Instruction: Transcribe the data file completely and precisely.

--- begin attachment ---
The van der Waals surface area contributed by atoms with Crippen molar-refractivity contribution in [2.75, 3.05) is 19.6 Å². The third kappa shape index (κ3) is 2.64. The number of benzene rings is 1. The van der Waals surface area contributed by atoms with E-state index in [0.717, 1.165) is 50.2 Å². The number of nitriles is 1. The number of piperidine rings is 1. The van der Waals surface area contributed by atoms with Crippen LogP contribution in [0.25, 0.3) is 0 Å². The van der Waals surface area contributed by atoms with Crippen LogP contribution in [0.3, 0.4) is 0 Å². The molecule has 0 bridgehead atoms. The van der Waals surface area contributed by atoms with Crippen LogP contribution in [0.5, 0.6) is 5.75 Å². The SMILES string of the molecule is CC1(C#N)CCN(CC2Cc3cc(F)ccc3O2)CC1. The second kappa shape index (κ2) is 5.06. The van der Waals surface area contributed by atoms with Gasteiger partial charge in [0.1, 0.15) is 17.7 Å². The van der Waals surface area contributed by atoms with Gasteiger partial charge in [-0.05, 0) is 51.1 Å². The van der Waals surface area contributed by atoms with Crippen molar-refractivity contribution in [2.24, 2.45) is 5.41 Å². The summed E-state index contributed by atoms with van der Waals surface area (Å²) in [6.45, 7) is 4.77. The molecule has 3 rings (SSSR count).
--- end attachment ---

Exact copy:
The van der Waals surface area contributed by atoms with Crippen molar-refractivity contribution in [2.75, 3.05) is 19.6 Å². The third kappa shape index (κ3) is 2.64. The number of benzene rings is 1. The van der Waals surface area contributed by atoms with E-state index in [0.717, 1.165) is 50.2 Å². The number of nitriles is 1. The number of piperidine rings is 1. The van der Waals surface area contributed by atoms with Crippen LogP contribution in [0.25, 0.3) is 0 Å². The van der Waals surface area contributed by atoms with Crippen LogP contribution in [0.3, 0.4) is 0 Å². The molecule has 0 bridgehead atoms. The van der Waals surface area contributed by atoms with Crippen LogP contribution in [0.5, 0.6) is 5.75 Å². The SMILES string of the molecule is CC1(C#N)CCN(CC2Cc3cc(F)ccc3O2)CC1. The second kappa shape index (κ2) is 5.06. The van der Waals surface area contributed by atoms with Gasteiger partial charge in [0.1, 0.15) is 17.7 Å². The van der Waals surface area contributed by atoms with Gasteiger partial charge in [-0.05, 0) is 51.1 Å². The van der Waals surface area contributed by atoms with Crippen molar-refractivity contribution in [2.24, 2.45) is 5.41 Å². The summed E-state index contributed by atoms with van der Waals surface area (Å²) in [6.45, 7) is 4.77. The molecule has 3 rings (SSSR count).